Mercedes last updated the C Class in 2011 – giving it a thorough facelift and really pushing it to the compact executive fore. Even though we expect to see a new version of the car later on this year, the current model still is going head to head with the A4 and 3 Series. So, let’s take a look at how it fares and whether there’s still some bite in the soon to be replaced motor.
One of the big things that came about with the Merc’s midlife refresh was the revised styling. The car got some new headlamps to bring it in line with newer models and also its bumpers, running lamps and other areas got a refresh.
However, the C Class still struggles to look as sporty as the BMW and is quite restrained in comparison. The AMG body kits do tend to spice things up somewhat with their larger wheels and bi xenon headlamps. The cabin is more subtle, though quality is very good and there’s plenty of tech too including Bluetooth and dual climate control.
The Mercedes is a competent performer and it’s not just as sporty as the BMW or even the Audi for instance, however even its most basic engines are decent power plants. From the turbocharged C180’s 1.6l to the C63AMG’s 6.2l V8 – each has a purpose and each is more than fit for that purpose.
The most popular choice is the 201bhp C250CDI’s engine which has plenty of power mid-range and though the gearing is a little clunky is a good car. There is a 7 speed that’s fantastic but you pay a princely sum for it.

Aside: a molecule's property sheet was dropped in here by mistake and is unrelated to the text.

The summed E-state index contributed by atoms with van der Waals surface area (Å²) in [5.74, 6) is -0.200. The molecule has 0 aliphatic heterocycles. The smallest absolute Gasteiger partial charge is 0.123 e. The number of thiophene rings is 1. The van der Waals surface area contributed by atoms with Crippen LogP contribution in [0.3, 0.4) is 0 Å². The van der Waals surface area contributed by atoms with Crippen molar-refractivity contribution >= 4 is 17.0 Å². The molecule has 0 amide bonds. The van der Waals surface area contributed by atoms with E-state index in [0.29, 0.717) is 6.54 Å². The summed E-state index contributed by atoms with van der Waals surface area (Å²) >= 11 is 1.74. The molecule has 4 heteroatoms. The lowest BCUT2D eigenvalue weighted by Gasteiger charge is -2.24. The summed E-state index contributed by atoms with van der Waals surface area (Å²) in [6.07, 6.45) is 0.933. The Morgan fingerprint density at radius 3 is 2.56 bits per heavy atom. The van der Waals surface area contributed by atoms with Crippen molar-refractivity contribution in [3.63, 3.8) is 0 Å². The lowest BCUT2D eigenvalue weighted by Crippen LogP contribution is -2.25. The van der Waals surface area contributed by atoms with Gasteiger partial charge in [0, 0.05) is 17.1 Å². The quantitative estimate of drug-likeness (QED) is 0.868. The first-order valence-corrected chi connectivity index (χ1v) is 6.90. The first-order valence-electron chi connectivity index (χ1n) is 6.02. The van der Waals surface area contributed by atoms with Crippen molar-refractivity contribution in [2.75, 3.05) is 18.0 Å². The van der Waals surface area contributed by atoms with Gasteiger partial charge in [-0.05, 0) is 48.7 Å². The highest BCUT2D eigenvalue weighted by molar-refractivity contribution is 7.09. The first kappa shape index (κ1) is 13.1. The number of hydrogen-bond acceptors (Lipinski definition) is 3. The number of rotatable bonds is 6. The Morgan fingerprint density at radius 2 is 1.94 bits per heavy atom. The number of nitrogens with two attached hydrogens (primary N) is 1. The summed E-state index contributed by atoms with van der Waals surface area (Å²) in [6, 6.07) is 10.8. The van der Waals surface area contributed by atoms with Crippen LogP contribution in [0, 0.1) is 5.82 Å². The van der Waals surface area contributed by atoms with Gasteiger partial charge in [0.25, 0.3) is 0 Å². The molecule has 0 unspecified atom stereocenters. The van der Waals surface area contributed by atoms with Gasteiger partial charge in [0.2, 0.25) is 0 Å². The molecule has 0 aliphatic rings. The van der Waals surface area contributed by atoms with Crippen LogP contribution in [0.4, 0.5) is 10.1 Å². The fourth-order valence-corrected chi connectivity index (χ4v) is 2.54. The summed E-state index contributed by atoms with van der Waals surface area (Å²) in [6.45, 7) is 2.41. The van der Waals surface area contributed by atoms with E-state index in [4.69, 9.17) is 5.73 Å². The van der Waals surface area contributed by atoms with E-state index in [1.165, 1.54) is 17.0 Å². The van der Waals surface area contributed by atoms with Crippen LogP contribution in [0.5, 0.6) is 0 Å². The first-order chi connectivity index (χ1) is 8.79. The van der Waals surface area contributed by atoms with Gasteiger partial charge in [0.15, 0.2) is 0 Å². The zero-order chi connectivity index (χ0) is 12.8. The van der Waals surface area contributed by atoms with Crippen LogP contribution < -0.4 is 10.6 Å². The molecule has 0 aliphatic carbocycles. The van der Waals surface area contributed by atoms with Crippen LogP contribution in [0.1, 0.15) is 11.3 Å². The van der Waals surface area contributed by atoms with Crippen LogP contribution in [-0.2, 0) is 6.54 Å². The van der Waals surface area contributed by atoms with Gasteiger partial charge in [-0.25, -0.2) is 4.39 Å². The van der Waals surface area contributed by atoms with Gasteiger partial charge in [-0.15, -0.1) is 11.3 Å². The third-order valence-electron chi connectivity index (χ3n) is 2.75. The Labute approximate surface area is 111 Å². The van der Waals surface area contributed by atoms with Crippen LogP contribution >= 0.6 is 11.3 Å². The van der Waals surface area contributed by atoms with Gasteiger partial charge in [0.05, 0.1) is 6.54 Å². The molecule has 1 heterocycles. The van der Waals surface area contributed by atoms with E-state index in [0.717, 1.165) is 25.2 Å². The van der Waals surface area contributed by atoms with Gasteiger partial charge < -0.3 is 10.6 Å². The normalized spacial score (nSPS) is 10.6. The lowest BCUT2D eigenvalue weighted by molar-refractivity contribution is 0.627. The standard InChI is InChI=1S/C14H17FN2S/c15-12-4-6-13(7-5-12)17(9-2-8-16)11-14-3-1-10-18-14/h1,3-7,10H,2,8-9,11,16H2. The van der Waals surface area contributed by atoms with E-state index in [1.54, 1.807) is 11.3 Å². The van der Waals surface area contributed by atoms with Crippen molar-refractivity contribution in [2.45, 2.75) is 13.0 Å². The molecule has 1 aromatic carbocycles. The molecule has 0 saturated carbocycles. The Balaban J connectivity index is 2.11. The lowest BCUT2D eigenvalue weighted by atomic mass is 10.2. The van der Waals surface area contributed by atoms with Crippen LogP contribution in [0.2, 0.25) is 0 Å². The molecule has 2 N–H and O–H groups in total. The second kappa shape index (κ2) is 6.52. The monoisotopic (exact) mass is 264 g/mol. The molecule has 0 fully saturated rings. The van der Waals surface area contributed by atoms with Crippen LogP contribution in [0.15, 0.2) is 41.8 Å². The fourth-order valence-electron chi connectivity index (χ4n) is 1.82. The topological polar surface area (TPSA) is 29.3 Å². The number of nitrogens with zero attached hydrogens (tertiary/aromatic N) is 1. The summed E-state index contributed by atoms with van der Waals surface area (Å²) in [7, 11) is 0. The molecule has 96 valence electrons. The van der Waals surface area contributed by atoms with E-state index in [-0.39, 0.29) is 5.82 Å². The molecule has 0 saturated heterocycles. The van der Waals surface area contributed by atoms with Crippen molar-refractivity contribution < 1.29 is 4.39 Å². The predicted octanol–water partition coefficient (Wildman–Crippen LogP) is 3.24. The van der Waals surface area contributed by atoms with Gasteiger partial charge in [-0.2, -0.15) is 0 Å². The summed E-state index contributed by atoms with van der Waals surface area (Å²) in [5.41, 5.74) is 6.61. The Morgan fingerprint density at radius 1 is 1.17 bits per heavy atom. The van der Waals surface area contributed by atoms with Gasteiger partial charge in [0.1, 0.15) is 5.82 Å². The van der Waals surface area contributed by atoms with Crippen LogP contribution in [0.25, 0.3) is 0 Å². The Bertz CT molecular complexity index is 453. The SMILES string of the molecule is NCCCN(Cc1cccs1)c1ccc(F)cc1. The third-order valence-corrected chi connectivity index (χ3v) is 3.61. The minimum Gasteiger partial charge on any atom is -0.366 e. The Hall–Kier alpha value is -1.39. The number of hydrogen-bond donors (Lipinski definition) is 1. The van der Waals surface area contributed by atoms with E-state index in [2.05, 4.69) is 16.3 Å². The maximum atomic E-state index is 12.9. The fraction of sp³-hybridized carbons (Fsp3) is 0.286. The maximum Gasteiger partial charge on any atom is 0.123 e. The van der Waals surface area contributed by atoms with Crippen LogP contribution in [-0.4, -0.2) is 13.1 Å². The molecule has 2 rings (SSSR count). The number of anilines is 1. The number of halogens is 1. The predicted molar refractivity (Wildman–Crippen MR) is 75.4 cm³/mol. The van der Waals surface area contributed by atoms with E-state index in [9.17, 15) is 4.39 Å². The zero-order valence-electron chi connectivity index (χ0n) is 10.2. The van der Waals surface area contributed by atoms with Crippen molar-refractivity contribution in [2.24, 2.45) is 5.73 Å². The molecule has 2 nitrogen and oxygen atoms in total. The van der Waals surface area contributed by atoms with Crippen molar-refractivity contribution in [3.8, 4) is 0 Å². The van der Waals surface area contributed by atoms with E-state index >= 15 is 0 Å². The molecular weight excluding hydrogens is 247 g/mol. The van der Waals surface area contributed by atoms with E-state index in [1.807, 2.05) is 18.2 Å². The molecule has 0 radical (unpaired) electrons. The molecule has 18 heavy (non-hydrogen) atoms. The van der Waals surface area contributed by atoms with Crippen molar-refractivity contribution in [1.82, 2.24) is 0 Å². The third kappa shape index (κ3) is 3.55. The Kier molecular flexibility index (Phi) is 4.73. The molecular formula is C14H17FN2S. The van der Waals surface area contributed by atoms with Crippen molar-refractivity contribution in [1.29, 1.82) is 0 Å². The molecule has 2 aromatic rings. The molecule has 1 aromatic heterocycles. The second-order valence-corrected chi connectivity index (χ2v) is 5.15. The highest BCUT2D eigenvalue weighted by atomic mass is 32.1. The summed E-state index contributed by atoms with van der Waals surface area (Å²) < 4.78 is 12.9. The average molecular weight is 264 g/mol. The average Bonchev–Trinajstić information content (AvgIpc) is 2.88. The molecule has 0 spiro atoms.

Ride and handling are well…..Mercedes like – which is a good thing. It’s not as sharp as the BMW, but it’s a very comfortable ride that offers a lot.
The Mercedes is well equipped in safety terms and in fact leads its class. The addition of 7 airbags, electronic stability control and a number of other additions is great. There’s a number of other great optional extras too. Buyers can opt for the Driver Assistance package, which includes lane assist, blind spot monitoring and a number of other smart features.
The car is well built and reliable too and a lot better than some of its recent predecessors and a hark back to the days of old. Servicing costs aren’t cheap however.
Is it Practical?
The Mercedes C Class is a sensible family car and there’s plenty of room for two adults and more than a couple of children. The 475l of boot space is almost as large as the BMW’s and there’s plenty of other room in the door pocket, glove box and other little hidden areas. The only downside is the lack of split rear seats – which both the Audi and BMW provide.
Economy and CO2 emissions are massively slashed on this model of Mercedes – no surprise as it will often be used as a company car. The C220 CDi’s Blue EFFICIENCY engine is the best of the bunch and manages a CO2 figure of 109g/KM and almost 69mpg. However, the C63 unsurprisingly is a different kettle of fish and produces 280g/km of CO2 and returns 23mpg – however, it’s hardly as surprise.
The car’s resale values are quite decent and you can expect to receive 40% of the value of the car after 3 years – quite like an Audi or a BMW. However, unlike the Audi and BMW there’s no fixed price service. However, the chance of having to pay for Mercedes repairs is low as the car is a massive improvement in quality on generations previous to this C Class.
The C Class is right up there and considering it’s at the end of its life is a good auto with a lot going for it.